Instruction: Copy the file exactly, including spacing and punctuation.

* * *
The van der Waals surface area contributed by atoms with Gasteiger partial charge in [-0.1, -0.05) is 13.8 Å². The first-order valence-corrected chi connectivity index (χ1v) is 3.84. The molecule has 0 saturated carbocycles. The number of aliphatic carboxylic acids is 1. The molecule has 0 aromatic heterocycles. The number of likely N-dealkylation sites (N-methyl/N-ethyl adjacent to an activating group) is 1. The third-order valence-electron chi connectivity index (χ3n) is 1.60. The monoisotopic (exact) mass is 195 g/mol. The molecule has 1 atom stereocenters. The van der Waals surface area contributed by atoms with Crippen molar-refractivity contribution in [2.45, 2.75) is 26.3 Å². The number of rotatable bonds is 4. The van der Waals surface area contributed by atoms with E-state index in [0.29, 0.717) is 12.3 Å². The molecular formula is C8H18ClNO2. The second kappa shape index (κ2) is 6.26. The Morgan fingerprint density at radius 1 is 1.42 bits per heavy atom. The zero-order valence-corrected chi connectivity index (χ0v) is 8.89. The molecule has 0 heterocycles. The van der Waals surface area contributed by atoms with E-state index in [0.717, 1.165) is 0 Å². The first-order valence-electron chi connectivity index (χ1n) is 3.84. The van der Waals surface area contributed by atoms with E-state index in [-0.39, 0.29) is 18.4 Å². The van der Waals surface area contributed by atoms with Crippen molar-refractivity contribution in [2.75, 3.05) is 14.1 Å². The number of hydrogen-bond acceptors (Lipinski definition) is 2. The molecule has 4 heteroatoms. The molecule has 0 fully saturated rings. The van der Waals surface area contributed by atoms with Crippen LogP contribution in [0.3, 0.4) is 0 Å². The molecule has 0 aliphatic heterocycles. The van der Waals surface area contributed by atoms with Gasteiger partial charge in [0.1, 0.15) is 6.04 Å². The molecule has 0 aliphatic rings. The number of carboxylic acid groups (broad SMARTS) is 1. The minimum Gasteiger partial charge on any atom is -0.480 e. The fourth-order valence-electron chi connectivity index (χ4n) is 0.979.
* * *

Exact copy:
The van der Waals surface area contributed by atoms with Gasteiger partial charge in [-0.1, -0.05) is 13.8 Å². The first-order valence-corrected chi connectivity index (χ1v) is 3.84. The molecule has 0 saturated carbocycles. The number of aliphatic carboxylic acids is 1. The molecule has 0 aromatic heterocycles. The number of likely N-dealkylation sites (N-methyl/N-ethyl adjacent to an activating group) is 1. The third-order valence-electron chi connectivity index (χ3n) is 1.60. The monoisotopic (exact) mass is 195 g/mol. The molecule has 1 atom stereocenters. The van der Waals surface area contributed by atoms with Crippen molar-refractivity contribution in [2.45, 2.75) is 26.3 Å². The number of rotatable bonds is 4. The van der Waals surface area contributed by atoms with E-state index in [0.29, 0.717) is 12.3 Å². The molecular formula is C8H18ClNO2. The second kappa shape index (κ2) is 6.26. The Morgan fingerprint density at radius 1 is 1.42 bits per heavy atom. The zero-order valence-corrected chi connectivity index (χ0v) is 8.89. The molecule has 0 heterocycles. The van der Waals surface area contributed by atoms with E-state index in [0.717, 1.165) is 0 Å². The first-order valence-electron chi connectivity index (χ1n) is 3.84. The van der Waals surface area contributed by atoms with E-state index in [-0.39, 0.29) is 18.4 Å². The van der Waals surface area contributed by atoms with Crippen molar-refractivity contribution in [2.75, 3.05) is 14.1 Å². The number of hydrogen-bond acceptors (Lipinski definition) is 2. The molecule has 4 heteroatoms. The molecule has 0 fully saturated rings. The van der Waals surface area contributed by atoms with Crippen LogP contribution in [0.3, 0.4) is 0 Å². The molecule has 0 aliphatic heterocycles. The van der Waals surface area contributed by atoms with Gasteiger partial charge in [0.1, 0.15) is 6.04 Å². The molecule has 0 aliphatic rings. The number of carboxylic acid groups (broad SMARTS) is 1. The minimum Gasteiger partial charge on any atom is -0.480 e. The fourth-order valence-electron chi connectivity index (χ4n) is 0.979.